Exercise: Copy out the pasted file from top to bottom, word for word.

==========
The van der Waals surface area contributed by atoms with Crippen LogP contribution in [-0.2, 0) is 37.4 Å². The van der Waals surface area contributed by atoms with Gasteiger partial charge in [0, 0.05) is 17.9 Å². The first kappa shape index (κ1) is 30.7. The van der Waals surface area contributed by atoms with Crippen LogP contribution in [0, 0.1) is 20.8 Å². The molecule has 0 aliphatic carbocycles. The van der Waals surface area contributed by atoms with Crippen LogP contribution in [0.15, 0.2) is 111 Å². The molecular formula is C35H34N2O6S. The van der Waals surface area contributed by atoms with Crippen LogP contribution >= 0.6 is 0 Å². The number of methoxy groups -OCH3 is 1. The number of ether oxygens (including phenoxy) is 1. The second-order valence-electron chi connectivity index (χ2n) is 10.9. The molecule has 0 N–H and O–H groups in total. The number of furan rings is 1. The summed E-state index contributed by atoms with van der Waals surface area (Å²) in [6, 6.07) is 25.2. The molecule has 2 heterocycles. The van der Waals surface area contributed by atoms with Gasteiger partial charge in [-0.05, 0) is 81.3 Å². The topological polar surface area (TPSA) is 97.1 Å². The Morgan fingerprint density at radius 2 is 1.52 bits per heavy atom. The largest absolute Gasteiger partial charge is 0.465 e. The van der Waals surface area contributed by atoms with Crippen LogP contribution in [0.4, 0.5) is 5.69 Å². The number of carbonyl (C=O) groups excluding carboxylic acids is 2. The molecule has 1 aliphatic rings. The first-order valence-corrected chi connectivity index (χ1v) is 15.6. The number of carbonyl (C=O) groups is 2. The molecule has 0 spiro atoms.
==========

The van der Waals surface area contributed by atoms with Crippen LogP contribution in [-0.2, 0) is 37.4 Å². The van der Waals surface area contributed by atoms with Gasteiger partial charge in [0, 0.05) is 17.9 Å². The first kappa shape index (κ1) is 30.7. The van der Waals surface area contributed by atoms with Crippen LogP contribution in [0, 0.1) is 20.8 Å². The molecule has 0 aliphatic carbocycles. The van der Waals surface area contributed by atoms with Crippen LogP contribution in [0.15, 0.2) is 111 Å². The molecular formula is C35H34N2O6S. The van der Waals surface area contributed by atoms with Crippen LogP contribution >= 0.6 is 0 Å². The number of methoxy groups -OCH3 is 1. The number of ether oxygens (including phenoxy) is 1. The second-order valence-electron chi connectivity index (χ2n) is 10.9. The molecule has 0 N–H and O–H groups in total. The number of furan rings is 1. The summed E-state index contributed by atoms with van der Waals surface area (Å²) in [6, 6.07) is 25.2. The molecule has 2 heterocycles. The van der Waals surface area contributed by atoms with Gasteiger partial charge in [-0.05, 0) is 81.3 Å². The topological polar surface area (TPSA) is 97.1 Å². The Morgan fingerprint density at radius 2 is 1.52 bits per heavy atom. The largest absolute Gasteiger partial charge is 0.465 e. The van der Waals surface area contributed by atoms with Crippen LogP contribution in [0.4, 0.5) is 5.69 Å². The number of carbonyl (C=O) groups excluding carboxylic acids is 2. The molecule has 1 aliphatic rings. The first-order valence-corrected chi connectivity index (χ1v) is 15.6. The number of carbonyl (C=O) groups is 2. The molecule has 0 spiro atoms.